Need advice on powder load and type

Discussion in 'Black Powder Shooting / Muzzleloaders / Handguns' started by Jronjakoh, Mar 30, 2007.

  1. Jronjakoh

    Jronjakoh New Member

    Mar 28, 2007
    N.E. Ohio
    My boys bought me a couple of black powder pistols for Xmas and i'm just getting around to trying them out.

    Not sure of the load and type of powder to use. Just got the guns and no papers or instructions.

    Both are .50 caliber. One is a Kentucky Pistol and the other is a W.Parker. Should I use ffg or fffg powder and what would be a good load. Online suggest 30 gr, for plinking and 40 grn or higher for hunting.

    Need some sound advice so as to not 'blow my head off'. I am new to Blackpowder also.
  2. sierra308

    sierra308 New Member

    Nov 20, 2006
    I believe the loading manuals say to use 2F in anything .45 cal and up.I always used 3F myself it seemed to shoot better.the powder charges sound right,try a .495 round ball and .015'' patching.You can buy precut,prelubed patches at anyplace that sells black powder supplies.I use Goex black powder and Wonder Lube patches.

  3. polishshooter

    polishshooter Well-Known Member

    Mar 25, 2001
    Sierra, I believe it's .50 cal or larger that 2F is recommended, I know 3F is recommended for .45 or less ...even though I use 3F in both my flintlock .45 and my son's .50 caplock Hawken and both work fine. I use 3F in both my .36 and .44 caplock revolvers too. (Mainly because real black powder is getting tougher to find, and more expensive too, so it's easier for me to only have one kind) (BESIDES the4F for my priming powder for the flintlock, which one can is lasting me a LONG time....)

    Now if I went to a .54 or a .58, or any smoothbore musket I would use the 2F.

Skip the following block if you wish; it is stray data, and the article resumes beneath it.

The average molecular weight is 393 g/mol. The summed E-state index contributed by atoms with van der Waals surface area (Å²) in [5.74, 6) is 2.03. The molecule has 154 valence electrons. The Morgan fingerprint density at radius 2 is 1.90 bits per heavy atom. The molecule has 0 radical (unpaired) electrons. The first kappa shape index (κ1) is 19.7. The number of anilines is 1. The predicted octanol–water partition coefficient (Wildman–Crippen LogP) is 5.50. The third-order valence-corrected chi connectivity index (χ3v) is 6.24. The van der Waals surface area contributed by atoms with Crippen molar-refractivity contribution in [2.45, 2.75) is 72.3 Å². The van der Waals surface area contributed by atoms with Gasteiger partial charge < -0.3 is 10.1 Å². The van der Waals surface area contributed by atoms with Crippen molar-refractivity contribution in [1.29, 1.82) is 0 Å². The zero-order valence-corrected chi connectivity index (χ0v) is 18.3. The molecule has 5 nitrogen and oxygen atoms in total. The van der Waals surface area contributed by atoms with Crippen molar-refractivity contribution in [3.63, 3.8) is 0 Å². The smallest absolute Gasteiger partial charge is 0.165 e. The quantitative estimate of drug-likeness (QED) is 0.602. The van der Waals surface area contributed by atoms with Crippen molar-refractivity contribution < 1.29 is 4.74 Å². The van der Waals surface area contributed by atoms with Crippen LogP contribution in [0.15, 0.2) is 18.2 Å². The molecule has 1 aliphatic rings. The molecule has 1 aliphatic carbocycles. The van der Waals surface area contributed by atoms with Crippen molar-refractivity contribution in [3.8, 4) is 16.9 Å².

Jron, you should be OK with either 2F or 3F for either of them, just start out on the low side, most people overload their BP guns anyway....the most accurate load will almost always be on the lighter side anyway.

    And also, depending on the length of the barrels, 40 grains, MAY be too much, not because you are in danger of blowing it up, but the fact you may be wasting powder....too much in a short barrel USUALLY just means you will be blowing unburnt powder out the barrel with the ball whcih is just a waste of powder....start with about 20 or 25 grains and work up is what I'd do....the 20 grainers will probably be most accurate (your target load) and when accuracy falls off too much, back off 5 grains and that will probably be your "hunting" load. 40-50 grains willl probably be pretty stiff to shoot as well, with regards to recoil, in a handgun...depending on the wight of the ball....I'd guess you will settle somewherre between 30 and 40.....

    The best way to find your MAX load, is to shoot over fresh snow if you have that chance....when you see "pepper" on the snow right in front of your muzzle that means you are pushing unburnt powder out and wasting it, back off a little each shot until there is none, and that is probably your "max" load....

    For example, at about 80 grains I find the "pepper" out of my short barreled .45 flintlock rifle, about 40-50 grains gives me best accuracy, so my hunting load is 60 or 65 grains.

    Black powder is actually pretty forgiving and generates relatively low pressures, you'd have to work pretty hard or do something really idiotic like HAMMER a too tight ball (or two! People HAVE managed it!:eek: ) down on top of almost a double charge of black powder to blow one. In fact, that's how Dixie recommends to "proof" old guns...a double charge of powder behind TWO balls, with the gun tied to an old tire, and a LONG string....(although it seems it would be an expensive way to learn if your gun FAILS the "proof test....:eek: )

    Now the "smokeless BP substitutes' are a different story, I have no experience with them, and I read there is an issue with newer "cheap" CVA and Traditions rifles using "recommended" heavy loads behind saboted bullets causing blow be careful with Pyrodex or the like....
    Last edited: May 7, 2007
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